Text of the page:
Connect with us
deals book
Advertisement
Polaris bank
Advertisement
Oando
Advertisement
Alpha
Advertisement
Hotflex
Advertisement
Binance
Advertisement
Advertisement
UBA
Advertisement
Patricia
Advertisement
Access bank
Advertisement
app

Blurb

Julius Berger’s rebound contingent on full economic bounce back

Julius Berger’s construction portfolio includes infrastructure, industry, building, and facility services solutions.

Published

on

Expatriates, Julius Berger to diversify into Agro-processing industry

Due to the COVID-19 pandemic as well as the economic impact of the measures put in place to slow the spread of it, many industries have experienced slower growth. The construction industry was not left out. According to reports by GlobalData, the construction output growth forecast for Sub-Saharan Africa (SSA) has been revised to 2.3%, down from the previous projection of 3.3% (as of mid-April) and 6.0% in the pre-COVID-19 case (Q4 2019 update).

The reason for the contraction was noted by GlobalData to be as a result of the global slowdown and the outbreak of COVID-19 in the region. Other factors responsible include economic headwinds such as inflation, spending cuts, widening fiscal slippages, suspension of certain projects and more that could disrupt the construction sector. This contraction is projected to be 4.3% in South and Southeast Asia while France is expected to shrink by 9.4% in 2020.

Leading Construction Company, Julius Berger, had foreseen the contraction in the industry and commenced efforts to mitigate its impact and cushion the blow. One of such efforts was the reduction in dividend pay-out. After initially announcing a dividend pay-out of N2.75K per 50K share for the financial year ended December 31, 2019 and a bonus of 1 (one) new share for every existing 5 (five) shares held, the company eventually recommended a final cash dividend pay-out of N2.00K per 50k share.

READ ALSO: Lafarge Africa is cutting it all out

It noted that the Group had “carefully considered the emerging social, operational, financial and economic impact of the COVID 19 pandemic, the outlook for Nigeria for the financial year 2020, and the impact on the business and cash flows of the Group.”

The company’s fears have been confirmed by its recent financials which, among other negatives, showed huge foreign exchange losses of N3.102 billion in the first half of 2020.

Q2 was the hardest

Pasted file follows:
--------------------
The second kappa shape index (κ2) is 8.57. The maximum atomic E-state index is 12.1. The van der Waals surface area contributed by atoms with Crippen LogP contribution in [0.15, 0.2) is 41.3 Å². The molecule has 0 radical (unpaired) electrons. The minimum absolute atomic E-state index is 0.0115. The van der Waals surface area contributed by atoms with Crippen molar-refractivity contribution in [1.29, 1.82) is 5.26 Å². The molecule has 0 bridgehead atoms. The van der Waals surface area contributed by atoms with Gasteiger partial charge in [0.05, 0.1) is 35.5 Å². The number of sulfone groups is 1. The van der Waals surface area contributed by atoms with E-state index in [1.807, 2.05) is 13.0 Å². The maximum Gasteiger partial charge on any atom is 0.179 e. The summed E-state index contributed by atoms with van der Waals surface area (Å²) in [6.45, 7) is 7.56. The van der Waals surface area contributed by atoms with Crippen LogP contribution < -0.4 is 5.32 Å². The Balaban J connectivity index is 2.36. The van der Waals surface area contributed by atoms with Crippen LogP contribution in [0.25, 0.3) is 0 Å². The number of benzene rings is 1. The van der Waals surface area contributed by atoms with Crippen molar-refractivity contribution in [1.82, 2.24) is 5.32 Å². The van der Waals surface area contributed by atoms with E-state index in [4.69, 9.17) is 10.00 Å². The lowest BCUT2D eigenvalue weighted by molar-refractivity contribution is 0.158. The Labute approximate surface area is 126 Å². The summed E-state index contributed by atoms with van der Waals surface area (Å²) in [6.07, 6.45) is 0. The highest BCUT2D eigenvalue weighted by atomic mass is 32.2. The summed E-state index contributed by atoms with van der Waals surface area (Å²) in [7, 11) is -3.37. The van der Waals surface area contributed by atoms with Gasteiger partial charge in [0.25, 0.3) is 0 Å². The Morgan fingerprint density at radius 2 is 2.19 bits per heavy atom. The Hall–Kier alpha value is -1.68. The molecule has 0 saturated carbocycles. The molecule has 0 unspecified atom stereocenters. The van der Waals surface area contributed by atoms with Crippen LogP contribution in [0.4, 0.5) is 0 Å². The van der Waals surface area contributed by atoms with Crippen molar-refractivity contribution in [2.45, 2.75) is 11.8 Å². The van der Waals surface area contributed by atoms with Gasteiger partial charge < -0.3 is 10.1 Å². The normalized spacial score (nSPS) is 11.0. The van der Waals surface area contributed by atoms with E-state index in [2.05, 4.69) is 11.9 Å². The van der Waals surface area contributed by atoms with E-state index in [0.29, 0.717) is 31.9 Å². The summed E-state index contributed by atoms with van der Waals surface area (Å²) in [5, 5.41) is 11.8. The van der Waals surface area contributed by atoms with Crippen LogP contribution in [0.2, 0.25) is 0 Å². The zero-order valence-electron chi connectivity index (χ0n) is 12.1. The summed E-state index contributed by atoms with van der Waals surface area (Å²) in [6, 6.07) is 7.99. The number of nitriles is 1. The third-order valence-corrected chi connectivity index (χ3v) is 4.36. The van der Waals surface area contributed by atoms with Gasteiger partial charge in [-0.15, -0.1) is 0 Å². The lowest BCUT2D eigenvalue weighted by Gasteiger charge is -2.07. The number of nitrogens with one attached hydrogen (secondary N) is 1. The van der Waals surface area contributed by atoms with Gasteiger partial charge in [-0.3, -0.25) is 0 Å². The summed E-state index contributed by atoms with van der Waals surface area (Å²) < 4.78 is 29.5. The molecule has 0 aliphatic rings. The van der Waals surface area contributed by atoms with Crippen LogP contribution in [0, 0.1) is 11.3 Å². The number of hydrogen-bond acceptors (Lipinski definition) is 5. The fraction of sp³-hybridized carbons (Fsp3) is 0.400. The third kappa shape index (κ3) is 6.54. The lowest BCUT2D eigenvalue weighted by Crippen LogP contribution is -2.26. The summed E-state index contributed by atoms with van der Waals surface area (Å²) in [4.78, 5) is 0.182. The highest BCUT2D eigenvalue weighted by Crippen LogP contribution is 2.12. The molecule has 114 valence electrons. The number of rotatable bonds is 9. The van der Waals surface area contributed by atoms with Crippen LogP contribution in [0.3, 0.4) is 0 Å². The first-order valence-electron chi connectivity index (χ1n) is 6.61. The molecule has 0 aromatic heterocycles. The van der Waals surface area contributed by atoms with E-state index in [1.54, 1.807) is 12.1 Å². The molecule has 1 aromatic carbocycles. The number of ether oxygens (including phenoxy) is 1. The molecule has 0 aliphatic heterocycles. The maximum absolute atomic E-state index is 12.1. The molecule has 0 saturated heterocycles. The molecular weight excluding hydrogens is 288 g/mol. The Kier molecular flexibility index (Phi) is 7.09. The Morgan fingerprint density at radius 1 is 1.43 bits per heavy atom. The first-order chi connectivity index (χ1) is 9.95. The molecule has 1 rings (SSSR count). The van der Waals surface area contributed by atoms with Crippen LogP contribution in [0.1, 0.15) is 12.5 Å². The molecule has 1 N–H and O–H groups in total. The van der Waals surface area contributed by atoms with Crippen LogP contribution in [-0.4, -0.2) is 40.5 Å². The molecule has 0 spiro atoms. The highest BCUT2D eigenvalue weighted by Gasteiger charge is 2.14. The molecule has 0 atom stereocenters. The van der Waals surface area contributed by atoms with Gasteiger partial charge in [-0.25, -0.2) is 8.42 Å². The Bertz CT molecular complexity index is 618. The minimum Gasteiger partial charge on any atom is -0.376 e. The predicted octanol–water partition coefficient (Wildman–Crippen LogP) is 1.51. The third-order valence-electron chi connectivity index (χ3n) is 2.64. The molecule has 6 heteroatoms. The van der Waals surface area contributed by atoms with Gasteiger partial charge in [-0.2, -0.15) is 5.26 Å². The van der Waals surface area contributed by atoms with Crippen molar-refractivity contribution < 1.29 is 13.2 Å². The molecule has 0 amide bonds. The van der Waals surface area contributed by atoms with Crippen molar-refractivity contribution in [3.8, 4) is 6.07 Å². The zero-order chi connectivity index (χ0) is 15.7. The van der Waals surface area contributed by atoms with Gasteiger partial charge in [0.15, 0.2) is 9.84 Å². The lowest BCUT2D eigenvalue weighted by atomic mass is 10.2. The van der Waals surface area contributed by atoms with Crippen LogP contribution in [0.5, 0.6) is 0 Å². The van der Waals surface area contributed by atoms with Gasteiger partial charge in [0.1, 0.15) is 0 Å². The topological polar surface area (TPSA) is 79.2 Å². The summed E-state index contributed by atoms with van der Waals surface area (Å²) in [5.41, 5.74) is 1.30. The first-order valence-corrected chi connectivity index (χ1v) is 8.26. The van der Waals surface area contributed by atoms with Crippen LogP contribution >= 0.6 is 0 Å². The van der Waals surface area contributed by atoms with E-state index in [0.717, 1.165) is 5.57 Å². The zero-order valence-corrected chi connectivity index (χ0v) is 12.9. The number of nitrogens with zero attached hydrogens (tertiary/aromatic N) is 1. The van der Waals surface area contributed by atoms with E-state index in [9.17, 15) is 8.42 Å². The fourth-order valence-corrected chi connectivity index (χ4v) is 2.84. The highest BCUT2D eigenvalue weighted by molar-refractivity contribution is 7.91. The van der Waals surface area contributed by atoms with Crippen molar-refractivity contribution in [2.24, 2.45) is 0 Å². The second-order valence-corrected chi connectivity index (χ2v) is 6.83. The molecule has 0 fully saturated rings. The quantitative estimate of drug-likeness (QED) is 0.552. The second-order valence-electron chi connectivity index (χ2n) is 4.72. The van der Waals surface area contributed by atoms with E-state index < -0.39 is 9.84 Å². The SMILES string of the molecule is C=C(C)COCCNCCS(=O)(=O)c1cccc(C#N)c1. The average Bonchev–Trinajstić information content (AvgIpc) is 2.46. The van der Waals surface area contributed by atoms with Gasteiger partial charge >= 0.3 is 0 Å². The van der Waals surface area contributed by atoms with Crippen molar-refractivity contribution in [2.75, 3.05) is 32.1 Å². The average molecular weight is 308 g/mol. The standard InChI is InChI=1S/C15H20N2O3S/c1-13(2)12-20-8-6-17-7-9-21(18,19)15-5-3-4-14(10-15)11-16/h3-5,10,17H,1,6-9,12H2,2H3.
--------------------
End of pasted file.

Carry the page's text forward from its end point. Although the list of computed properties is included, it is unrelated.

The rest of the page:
Julius Berger’s construction portfolio includes infrastructure, industry, building, and facility services solutions. With companies and nations alike revising scheduled capital expenses as a result of the shrinkages in product demand (owing to global quarantine measures), uncertainties around supply logistics as well as supply of materials, the company had gotten hit. Q1 had its own issues, but Q2 birthed a new dimension of challenges for the company.

Revenue was down 33% from N68.9 billion in Q2 2019 to N46.1 billion in 2020. There was also a huge loss in profit after tax of around 200% from a profit of N2.3 billion in Q2 2019 to a loss of N2.3 billion and this can be attributed to lower revenue, and increased losses from the company’s many investments.

Hotflex

Exchange difference on translation of foreign operations for the quarter alone increased by 227% to N1.4 billion in Q2 2020 from N438.5 million in the comparative quarter.

READ ALSO: Petrol importation drops by 512 million litres in 3 months

Outlook for the company and for investors

The disruptions the construction industry is currently experiencing is expected to continue for the medium-long term. Reports by Beroe Inc., a procurement intelligence firm, reveal major concerns that companies in the industry will witness profits being hurt and may even incur losses on a number of projects.

Companies having worldwide supply chains could see tier 2 and tier 3 suppliers highly affected by disruptions related to the pandemic. Worse off, it explains that construction materials like “steel, wood, plaster, aluminum, glazed partition systems, cement and cementitious products, paints, HVAC equipment, electrical equipment, and light fixtures from China are expected to be delayed.”